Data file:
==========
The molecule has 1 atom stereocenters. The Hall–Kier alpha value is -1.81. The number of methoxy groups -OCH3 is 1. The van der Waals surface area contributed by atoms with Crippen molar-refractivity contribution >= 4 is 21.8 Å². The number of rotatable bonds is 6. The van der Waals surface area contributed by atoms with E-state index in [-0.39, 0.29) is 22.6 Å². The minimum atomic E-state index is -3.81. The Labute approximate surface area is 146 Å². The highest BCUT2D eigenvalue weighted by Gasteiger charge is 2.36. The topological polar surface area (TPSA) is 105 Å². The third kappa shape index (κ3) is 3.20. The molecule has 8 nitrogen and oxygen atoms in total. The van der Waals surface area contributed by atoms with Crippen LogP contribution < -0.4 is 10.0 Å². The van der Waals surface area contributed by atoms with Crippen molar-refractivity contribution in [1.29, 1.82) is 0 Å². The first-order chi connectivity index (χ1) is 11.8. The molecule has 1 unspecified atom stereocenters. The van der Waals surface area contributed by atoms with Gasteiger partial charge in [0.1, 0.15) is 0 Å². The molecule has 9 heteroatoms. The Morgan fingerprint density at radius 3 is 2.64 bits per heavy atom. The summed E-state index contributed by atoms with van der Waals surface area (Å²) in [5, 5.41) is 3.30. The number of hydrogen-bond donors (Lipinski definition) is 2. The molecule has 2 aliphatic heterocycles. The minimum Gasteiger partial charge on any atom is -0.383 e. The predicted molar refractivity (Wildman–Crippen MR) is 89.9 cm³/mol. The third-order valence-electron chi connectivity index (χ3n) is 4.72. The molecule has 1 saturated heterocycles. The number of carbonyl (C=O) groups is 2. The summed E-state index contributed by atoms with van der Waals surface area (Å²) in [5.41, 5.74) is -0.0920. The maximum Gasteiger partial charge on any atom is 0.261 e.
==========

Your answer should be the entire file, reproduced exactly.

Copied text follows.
The molecule has 1 atom stereocenters. The Hall–Kier alpha value is -1.81. The number of methoxy groups -OCH3 is 1. The van der Waals surface area contributed by atoms with Crippen molar-refractivity contribution >= 4 is 21.8 Å². The number of rotatable bonds is 6. The van der Waals surface area contributed by atoms with E-state index in [-0.39, 0.29) is 22.6 Å². The minimum atomic E-state index is -3.81. The Labute approximate surface area is 146 Å². The highest BCUT2D eigenvalue weighted by Gasteiger charge is 2.36. The topological polar surface area (TPSA) is 105 Å². The third kappa shape index (κ3) is 3.20. The molecule has 8 nitrogen and oxygen atoms in total. The van der Waals surface area contributed by atoms with Crippen LogP contribution < -0.4 is 10.0 Å². The van der Waals surface area contributed by atoms with Crippen molar-refractivity contribution in [1.29, 1.82) is 0 Å². The first-order chi connectivity index (χ1) is 11.8. The molecule has 1 unspecified atom stereocenters. The van der Waals surface area contributed by atoms with Gasteiger partial charge in [0.1, 0.15) is 0 Å². The molecule has 9 heteroatoms. The Morgan fingerprint density at radius 3 is 2.64 bits per heavy atom. The summed E-state index contributed by atoms with van der Waals surface area (Å²) in [5, 5.41) is 3.30. The number of hydrogen-bond donors (Lipinski definition) is 2. The molecule has 2 aliphatic heterocycles. The minimum Gasteiger partial charge on any atom is -0.383 e. The predicted molar refractivity (Wildman–Crippen MR) is 89.9 cm³/mol. The third-order valence-electron chi connectivity index (χ3n) is 4.72. The molecule has 1 saturated heterocycles. The number of carbonyl (C=O) groups is 2. The summed E-state index contributed by atoms with van der Waals surface area (Å²) in [5.41, 5.74) is -0.0920. The maximum Gasteiger partial charge on any atom is 0.261 e.